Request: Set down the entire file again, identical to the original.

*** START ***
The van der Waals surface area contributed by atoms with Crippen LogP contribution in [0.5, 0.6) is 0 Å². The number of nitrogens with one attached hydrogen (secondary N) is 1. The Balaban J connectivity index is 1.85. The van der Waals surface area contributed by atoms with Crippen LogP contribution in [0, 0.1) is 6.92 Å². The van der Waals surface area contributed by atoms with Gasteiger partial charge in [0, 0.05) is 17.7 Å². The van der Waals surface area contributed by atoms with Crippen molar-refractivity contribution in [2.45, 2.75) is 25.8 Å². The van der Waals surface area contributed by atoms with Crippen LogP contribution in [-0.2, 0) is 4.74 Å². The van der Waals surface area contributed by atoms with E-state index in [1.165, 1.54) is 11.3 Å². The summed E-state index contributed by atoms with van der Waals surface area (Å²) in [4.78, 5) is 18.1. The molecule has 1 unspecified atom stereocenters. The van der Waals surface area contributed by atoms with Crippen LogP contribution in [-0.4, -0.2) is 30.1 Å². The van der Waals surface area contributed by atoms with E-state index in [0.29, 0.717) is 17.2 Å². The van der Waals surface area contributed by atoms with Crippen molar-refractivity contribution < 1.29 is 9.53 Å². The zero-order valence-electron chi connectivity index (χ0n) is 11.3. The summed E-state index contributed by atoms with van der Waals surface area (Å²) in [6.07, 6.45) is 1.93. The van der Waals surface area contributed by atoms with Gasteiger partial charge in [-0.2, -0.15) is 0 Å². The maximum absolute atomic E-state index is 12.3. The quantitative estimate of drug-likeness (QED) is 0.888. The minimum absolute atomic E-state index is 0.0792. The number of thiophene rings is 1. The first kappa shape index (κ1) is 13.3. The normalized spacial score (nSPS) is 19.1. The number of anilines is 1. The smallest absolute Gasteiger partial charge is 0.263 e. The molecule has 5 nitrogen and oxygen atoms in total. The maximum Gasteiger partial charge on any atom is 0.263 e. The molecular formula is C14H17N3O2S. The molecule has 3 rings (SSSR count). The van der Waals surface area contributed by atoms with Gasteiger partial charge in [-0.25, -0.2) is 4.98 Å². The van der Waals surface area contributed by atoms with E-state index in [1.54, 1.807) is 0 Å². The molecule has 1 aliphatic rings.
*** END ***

The van der Waals surface area contributed by atoms with Crippen LogP contribution in [0.5, 0.6) is 0 Å². The number of nitrogens with one attached hydrogen (secondary N) is 1. The Balaban J connectivity index is 1.85. The van der Waals surface area contributed by atoms with Crippen LogP contribution in [0, 0.1) is 6.92 Å². The van der Waals surface area contributed by atoms with Gasteiger partial charge in [0, 0.05) is 17.7 Å². The van der Waals surface area contributed by atoms with Crippen molar-refractivity contribution in [2.45, 2.75) is 25.8 Å². The van der Waals surface area contributed by atoms with Crippen LogP contribution in [-0.2, 0) is 4.74 Å². The van der Waals surface area contributed by atoms with E-state index in [1.165, 1.54) is 11.3 Å². The summed E-state index contributed by atoms with van der Waals surface area (Å²) in [4.78, 5) is 18.1. The molecule has 1 unspecified atom stereocenters. The van der Waals surface area contributed by atoms with Crippen LogP contribution in [-0.4, -0.2) is 30.1 Å². The van der Waals surface area contributed by atoms with E-state index in [0.29, 0.717) is 17.2 Å². The van der Waals surface area contributed by atoms with Crippen molar-refractivity contribution < 1.29 is 9.53 Å². The zero-order valence-electron chi connectivity index (χ0n) is 11.3. The summed E-state index contributed by atoms with van der Waals surface area (Å²) in [6.07, 6.45) is 1.93. The van der Waals surface area contributed by atoms with Gasteiger partial charge in [-0.2, -0.15) is 0 Å². The maximum absolute atomic E-state index is 12.3. The quantitative estimate of drug-likeness (QED) is 0.888. The minimum absolute atomic E-state index is 0.0792. The number of thiophene rings is 1. The first kappa shape index (κ1) is 13.3. The normalized spacial score (nSPS) is 19.1. The number of anilines is 1. The smallest absolute Gasteiger partial charge is 0.263 e. The molecule has 5 nitrogen and oxygen atoms in total. The maximum Gasteiger partial charge on any atom is 0.263 e. The molecular formula is C14H17N3O2S. The molecule has 3 rings (SSSR count). The van der Waals surface area contributed by atoms with Gasteiger partial charge in [-0.25, -0.2) is 4.98 Å². The van der Waals surface area contributed by atoms with E-state index in [1.54, 1.807) is 0 Å². The molecule has 1 aliphatic rings.